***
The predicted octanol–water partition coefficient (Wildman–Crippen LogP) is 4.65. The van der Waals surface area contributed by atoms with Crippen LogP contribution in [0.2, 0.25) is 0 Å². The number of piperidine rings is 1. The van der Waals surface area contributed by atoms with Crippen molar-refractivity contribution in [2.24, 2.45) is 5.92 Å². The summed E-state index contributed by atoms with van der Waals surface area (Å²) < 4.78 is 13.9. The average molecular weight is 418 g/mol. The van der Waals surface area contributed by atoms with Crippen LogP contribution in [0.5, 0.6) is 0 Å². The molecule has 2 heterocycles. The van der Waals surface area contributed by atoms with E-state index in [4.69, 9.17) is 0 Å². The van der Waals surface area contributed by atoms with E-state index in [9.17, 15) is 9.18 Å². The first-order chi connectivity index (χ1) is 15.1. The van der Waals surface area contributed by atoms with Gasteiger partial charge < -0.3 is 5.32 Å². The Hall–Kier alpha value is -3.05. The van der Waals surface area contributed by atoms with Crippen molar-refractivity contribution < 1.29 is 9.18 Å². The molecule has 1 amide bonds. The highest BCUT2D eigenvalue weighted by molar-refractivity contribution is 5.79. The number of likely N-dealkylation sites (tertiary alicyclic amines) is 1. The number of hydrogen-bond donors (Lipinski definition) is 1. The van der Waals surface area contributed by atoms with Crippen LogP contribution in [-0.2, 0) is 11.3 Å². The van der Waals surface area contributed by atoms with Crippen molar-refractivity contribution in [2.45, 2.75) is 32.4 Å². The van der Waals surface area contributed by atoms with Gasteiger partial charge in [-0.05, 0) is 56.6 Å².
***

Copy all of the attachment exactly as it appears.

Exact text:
The predicted octanol–water partition coefficient (Wildman–Crippen LogP) is 4.65. The van der Waals surface area contributed by atoms with Crippen LogP contribution in [0.2, 0.25) is 0 Å². The number of piperidine rings is 1. The van der Waals surface area contributed by atoms with Crippen molar-refractivity contribution in [2.24, 2.45) is 5.92 Å². The summed E-state index contributed by atoms with van der Waals surface area (Å²) < 4.78 is 13.9. The average molecular weight is 418 g/mol. The van der Waals surface area contributed by atoms with Crippen LogP contribution in [0.5, 0.6) is 0 Å². The molecule has 2 heterocycles. The van der Waals surface area contributed by atoms with E-state index in [4.69, 9.17) is 0 Å². The van der Waals surface area contributed by atoms with E-state index in [9.17, 15) is 9.18 Å². The first-order chi connectivity index (χ1) is 15.1. The van der Waals surface area contributed by atoms with Gasteiger partial charge < -0.3 is 5.32 Å². The Hall–Kier alpha value is -3.05. The van der Waals surface area contributed by atoms with Crippen molar-refractivity contribution < 1.29 is 9.18 Å². The molecule has 1 amide bonds. The highest BCUT2D eigenvalue weighted by molar-refractivity contribution is 5.79. The number of likely N-dealkylation sites (tertiary alicyclic amines) is 1. The number of hydrogen-bond donors (Lipinski definition) is 1. The van der Waals surface area contributed by atoms with Crippen LogP contribution in [-0.2, 0) is 11.3 Å². The van der Waals surface area contributed by atoms with Crippen molar-refractivity contribution in [2.45, 2.75) is 32.4 Å². The van der Waals surface area contributed by atoms with Gasteiger partial charge in [-0.05, 0) is 56.6 Å².